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She is also often happy if she doesn't know any better!!!
<snip>

Even if she is happy in the end, I would argue that she was treated poorly and even in a degrading way if she was/ had:
  • <snip>
  • ANY procedure without informed consent (that means not just telling her she's about to have a procedure done, but fully informing her of risks & options & ASKING for permission.)

These things happen every day in American hospitals & they are horrible and degrading. PERIOD!
I snipped a lot, because these things together really struck home with me.

I wasn't happy after I was forced to have a c-section with ds1. I wasn't happy at all. However, when I finally - 14 years later - got my records, I was furious...and totally disempowered. I didn't know I'd been given a sedative the next day...not only was I not told beforehand, I wasn't told at all. They had me on an IV for antibiotics (which I objected to, and was completely ignored...no I didn't fight back, because I didn't have the energy...but I did say "no"), and slipped other drugs in without telling me. That is degrading...and I didn't even know.

When I had dd, they gave me dicoflenac suppositories to help with pain management. They gave me the first one while I was still under spinal...and I didn't even know until 8 (12?) hours later when it was time for the next one.

When I had ds2, the anesthetist added that morphine crap (duramorph?) to my IV for post-op pain relief...without my knowledge or consent.

I'm going back for my last c-section in less than three months. Despite the fact that I have a good OB, I'm not really fighting that hard, anymore. Losing Aaron psychologically broke me. I fully expect to be emotionally abused and treated like a brainless idiot at the hospital. I'll endure it for the three days, and then I never have to go back. I honestly find the idea of empowering hospital birth completely mind-boggling, and I can't imagine what kind of strength is must require.

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#69 of 92 Old 04-03-2009, 03:05 PM
 
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It's getting kinda stormy in here so I'm reluctant to put my two cents out there, but here I go.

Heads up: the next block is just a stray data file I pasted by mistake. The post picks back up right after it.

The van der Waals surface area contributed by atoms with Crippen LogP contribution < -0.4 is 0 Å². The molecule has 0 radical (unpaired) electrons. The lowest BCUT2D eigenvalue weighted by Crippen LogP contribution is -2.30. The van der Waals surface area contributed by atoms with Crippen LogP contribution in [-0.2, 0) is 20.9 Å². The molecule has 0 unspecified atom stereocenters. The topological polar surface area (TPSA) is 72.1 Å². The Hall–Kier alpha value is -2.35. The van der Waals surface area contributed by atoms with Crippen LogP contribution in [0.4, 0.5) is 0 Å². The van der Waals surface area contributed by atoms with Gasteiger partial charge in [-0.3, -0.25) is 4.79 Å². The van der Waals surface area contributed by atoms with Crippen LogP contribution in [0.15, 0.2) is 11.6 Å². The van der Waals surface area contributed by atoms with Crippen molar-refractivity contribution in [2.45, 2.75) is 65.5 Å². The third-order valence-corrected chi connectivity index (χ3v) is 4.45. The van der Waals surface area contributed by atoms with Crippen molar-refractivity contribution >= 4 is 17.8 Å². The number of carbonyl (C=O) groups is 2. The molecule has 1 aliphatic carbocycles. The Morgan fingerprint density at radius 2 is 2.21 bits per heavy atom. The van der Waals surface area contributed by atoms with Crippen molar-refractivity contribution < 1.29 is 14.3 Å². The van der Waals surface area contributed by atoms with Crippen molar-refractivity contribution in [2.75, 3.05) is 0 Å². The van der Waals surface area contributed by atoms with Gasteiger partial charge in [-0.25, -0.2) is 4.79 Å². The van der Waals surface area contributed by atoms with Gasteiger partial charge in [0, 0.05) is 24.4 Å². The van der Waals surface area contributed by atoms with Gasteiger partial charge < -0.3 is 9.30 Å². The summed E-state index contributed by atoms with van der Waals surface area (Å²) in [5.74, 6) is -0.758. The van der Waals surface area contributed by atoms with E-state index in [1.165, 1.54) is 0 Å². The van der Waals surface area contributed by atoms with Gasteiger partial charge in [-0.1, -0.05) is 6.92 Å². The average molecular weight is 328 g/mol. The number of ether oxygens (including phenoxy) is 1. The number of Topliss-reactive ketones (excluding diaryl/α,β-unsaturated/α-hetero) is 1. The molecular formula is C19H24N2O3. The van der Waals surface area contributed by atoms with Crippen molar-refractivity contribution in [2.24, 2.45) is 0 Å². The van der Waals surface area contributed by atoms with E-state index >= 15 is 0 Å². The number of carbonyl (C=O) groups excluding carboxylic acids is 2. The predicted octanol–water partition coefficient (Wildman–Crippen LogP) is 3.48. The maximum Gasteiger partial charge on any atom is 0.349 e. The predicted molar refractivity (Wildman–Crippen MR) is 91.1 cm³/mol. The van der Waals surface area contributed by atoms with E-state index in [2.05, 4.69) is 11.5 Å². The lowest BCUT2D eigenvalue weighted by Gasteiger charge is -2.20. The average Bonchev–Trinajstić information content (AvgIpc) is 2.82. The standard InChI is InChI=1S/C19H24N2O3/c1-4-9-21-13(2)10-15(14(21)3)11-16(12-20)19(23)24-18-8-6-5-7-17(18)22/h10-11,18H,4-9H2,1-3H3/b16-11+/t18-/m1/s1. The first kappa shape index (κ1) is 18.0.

I'm a L and D nurse in a busy urban hospital. We have wonderful CNMs, wonderful OBs, and not so wonderful ones of each as well. I agree that the AVERAGE hospital labor and birth are not particularly empowering. They are moving, exciting, and of course filled with love for most families. However, I do think that in the majority, the system interferes with women's feeling of independence--even if it is willingly given up. And because of that, I wouldn't call them "empowered". Now, obviously, not all experiences are the same and I've been priviliged to be at so many awe-inspiring, incredible births as well--that took place under all sorts of medical intervention (some needed, some per protocol). It definitely happens--I just think the current system with multiple providers, shift work, and assembly line type protocols is set up to make it more difficult instead of being set up to be supportive.

My take on epidurals are that they are not without risk--my biggest concerns are bp drops and contribution to malpositioning and difficulty pushing (all three statistically recognized common side effects), but I think that for some women, it dramatically improves their ability to cope with the pain and the anxiety of childbirth.

Mama to P. born at home 10/09, and W. born in the hospital 2/13

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#70 of 92 Old 04-03-2009, 03:12 PM
 
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I'm going back for my last c-section in less than three months. Despite the fact that I have a good OB, I'm not really fighting that hard, anymore. Losing Aaron psychologically broke me. I fully expect to be emotionally abused and treated like a brainless idiot at the hospital. I'll endure it for the three days, and then I never have to go back. I honestly find the idea of empowering hospital birth completely mind-boggling, and I can't imagine what kind of strength is must require.
Oh, mama. I am so sorry.

This brought me to tears.

Best wishes to you.

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#71 of 92 Old 04-03-2009, 03:18 PM
 
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hmmm... lots of food for thought here.